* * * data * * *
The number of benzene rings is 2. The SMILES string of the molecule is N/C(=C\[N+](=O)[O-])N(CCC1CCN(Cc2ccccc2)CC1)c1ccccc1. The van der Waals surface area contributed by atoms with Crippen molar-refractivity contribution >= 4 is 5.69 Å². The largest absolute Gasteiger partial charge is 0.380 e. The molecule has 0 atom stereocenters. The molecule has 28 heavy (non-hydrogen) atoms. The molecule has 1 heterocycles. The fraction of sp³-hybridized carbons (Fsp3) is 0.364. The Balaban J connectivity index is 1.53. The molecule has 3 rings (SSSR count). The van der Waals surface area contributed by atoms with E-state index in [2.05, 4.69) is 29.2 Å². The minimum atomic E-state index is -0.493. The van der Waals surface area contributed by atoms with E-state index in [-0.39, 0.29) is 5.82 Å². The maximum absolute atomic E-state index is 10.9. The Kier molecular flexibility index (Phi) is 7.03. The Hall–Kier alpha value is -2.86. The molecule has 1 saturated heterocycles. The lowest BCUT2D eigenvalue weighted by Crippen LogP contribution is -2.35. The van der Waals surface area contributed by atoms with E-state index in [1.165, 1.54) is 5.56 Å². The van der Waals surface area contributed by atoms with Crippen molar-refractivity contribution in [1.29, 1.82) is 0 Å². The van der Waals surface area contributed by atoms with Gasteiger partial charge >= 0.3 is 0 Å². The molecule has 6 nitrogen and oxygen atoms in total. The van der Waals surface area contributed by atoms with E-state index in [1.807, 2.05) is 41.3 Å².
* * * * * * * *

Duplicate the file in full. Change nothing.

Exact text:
The number of benzene rings is 2. The SMILES string of the molecule is N/C(=C\[N+](=O)[O-])N(CCC1CCN(Cc2ccccc2)CC1)c1ccccc1. The van der Waals surface area contributed by atoms with Crippen molar-refractivity contribution >= 4 is 5.69 Å². The largest absolute Gasteiger partial charge is 0.380 e. The molecule has 0 atom stereocenters. The molecule has 28 heavy (non-hydrogen) atoms. The molecule has 1 heterocycles. The fraction of sp³-hybridized carbons (Fsp3) is 0.364. The Balaban J connectivity index is 1.53. The molecule has 3 rings (SSSR count). The van der Waals surface area contributed by atoms with E-state index in [2.05, 4.69) is 29.2 Å². The minimum atomic E-state index is -0.493. The van der Waals surface area contributed by atoms with E-state index in [-0.39, 0.29) is 5.82 Å². The maximum absolute atomic E-state index is 10.9. The Kier molecular flexibility index (Phi) is 7.03. The Hall–Kier alpha value is -2.86. The molecule has 1 saturated heterocycles. The lowest BCUT2D eigenvalue weighted by Crippen LogP contribution is -2.35. The van der Waals surface area contributed by atoms with E-state index in [1.165, 1.54) is 5.56 Å². The van der Waals surface area contributed by atoms with Crippen molar-refractivity contribution in [1.29, 1.82) is 0 Å². The van der Waals surface area contributed by atoms with Gasteiger partial charge >= 0.3 is 0 Å². The molecule has 6 nitrogen and oxygen atoms in total. The van der Waals surface area contributed by atoms with E-state index in [1.807, 2.05) is 41.3 Å².